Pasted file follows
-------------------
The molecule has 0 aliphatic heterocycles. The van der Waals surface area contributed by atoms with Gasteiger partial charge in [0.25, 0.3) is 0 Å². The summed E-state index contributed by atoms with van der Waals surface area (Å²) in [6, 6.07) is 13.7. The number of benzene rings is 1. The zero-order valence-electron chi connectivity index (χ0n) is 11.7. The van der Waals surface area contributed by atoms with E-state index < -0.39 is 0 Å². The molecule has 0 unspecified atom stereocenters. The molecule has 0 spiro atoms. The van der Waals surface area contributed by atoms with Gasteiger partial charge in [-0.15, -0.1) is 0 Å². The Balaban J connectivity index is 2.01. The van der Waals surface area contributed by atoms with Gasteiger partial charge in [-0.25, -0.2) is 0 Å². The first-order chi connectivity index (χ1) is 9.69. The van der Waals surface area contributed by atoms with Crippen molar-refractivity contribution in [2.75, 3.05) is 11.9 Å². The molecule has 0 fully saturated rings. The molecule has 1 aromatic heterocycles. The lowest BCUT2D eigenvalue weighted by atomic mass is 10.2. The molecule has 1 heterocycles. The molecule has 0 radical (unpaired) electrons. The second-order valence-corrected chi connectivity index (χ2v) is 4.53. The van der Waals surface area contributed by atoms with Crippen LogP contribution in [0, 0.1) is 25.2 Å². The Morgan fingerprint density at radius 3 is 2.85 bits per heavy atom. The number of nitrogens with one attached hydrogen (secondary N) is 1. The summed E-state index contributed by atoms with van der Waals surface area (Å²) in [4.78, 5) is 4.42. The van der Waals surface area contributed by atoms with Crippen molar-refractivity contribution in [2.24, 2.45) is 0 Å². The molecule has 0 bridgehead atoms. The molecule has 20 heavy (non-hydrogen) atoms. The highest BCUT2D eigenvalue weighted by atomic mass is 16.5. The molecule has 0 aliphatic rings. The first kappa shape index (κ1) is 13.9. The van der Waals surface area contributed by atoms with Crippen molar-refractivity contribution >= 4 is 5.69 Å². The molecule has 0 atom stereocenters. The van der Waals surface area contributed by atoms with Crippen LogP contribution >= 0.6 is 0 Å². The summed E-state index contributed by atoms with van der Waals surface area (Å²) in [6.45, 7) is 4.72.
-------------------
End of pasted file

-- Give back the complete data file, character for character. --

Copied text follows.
The molecule has 0 aliphatic heterocycles. The van der Waals surface area contributed by atoms with Gasteiger partial charge in [0.25, 0.3) is 0 Å². The summed E-state index contributed by atoms with van der Waals surface area (Å²) in [6, 6.07) is 13.7. The number of benzene rings is 1. The zero-order valence-electron chi connectivity index (χ0n) is 11.7. The van der Waals surface area contributed by atoms with E-state index < -0.39 is 0 Å². The molecule has 0 unspecified atom stereocenters. The molecule has 0 spiro atoms. The van der Waals surface area contributed by atoms with Gasteiger partial charge in [-0.15, -0.1) is 0 Å². The Balaban J connectivity index is 2.01. The van der Waals surface area contributed by atoms with Gasteiger partial charge in [-0.25, -0.2) is 0 Å². The first-order chi connectivity index (χ1) is 9.69. The van der Waals surface area contributed by atoms with Crippen molar-refractivity contribution in [2.75, 3.05) is 11.9 Å². The molecule has 0 fully saturated rings. The molecule has 1 aromatic heterocycles. The lowest BCUT2D eigenvalue weighted by atomic mass is 10.2. The molecule has 1 heterocycles. The molecule has 0 radical (unpaired) electrons. The second-order valence-corrected chi connectivity index (χ2v) is 4.53. The van der Waals surface area contributed by atoms with Crippen LogP contribution in [0, 0.1) is 25.2 Å². The Morgan fingerprint density at radius 3 is 2.85 bits per heavy atom. The number of nitrogens with one attached hydrogen (secondary N) is 1. The summed E-state index contributed by atoms with van der Waals surface area (Å²) in [4.78, 5) is 4.42. The van der Waals surface area contributed by atoms with Crippen molar-refractivity contribution in [2.24, 2.45) is 0 Å². The molecule has 0 bridgehead atoms. The molecule has 20 heavy (non-hydrogen) atoms. The highest BCUT2D eigenvalue weighted by atomic mass is 16.5. The molecule has 0 aliphatic rings. The first kappa shape index (κ1) is 13.9. The van der Waals surface area contributed by atoms with Crippen molar-refractivity contribution >= 4 is 5.69 Å². The molecule has 0 atom stereocenters. The van der Waals surface area contributed by atoms with Crippen LogP contribution >= 0.6 is 0 Å². The summed E-state index contributed by atoms with van der Waals surface area (Å²) in [6.45, 7) is 4.72.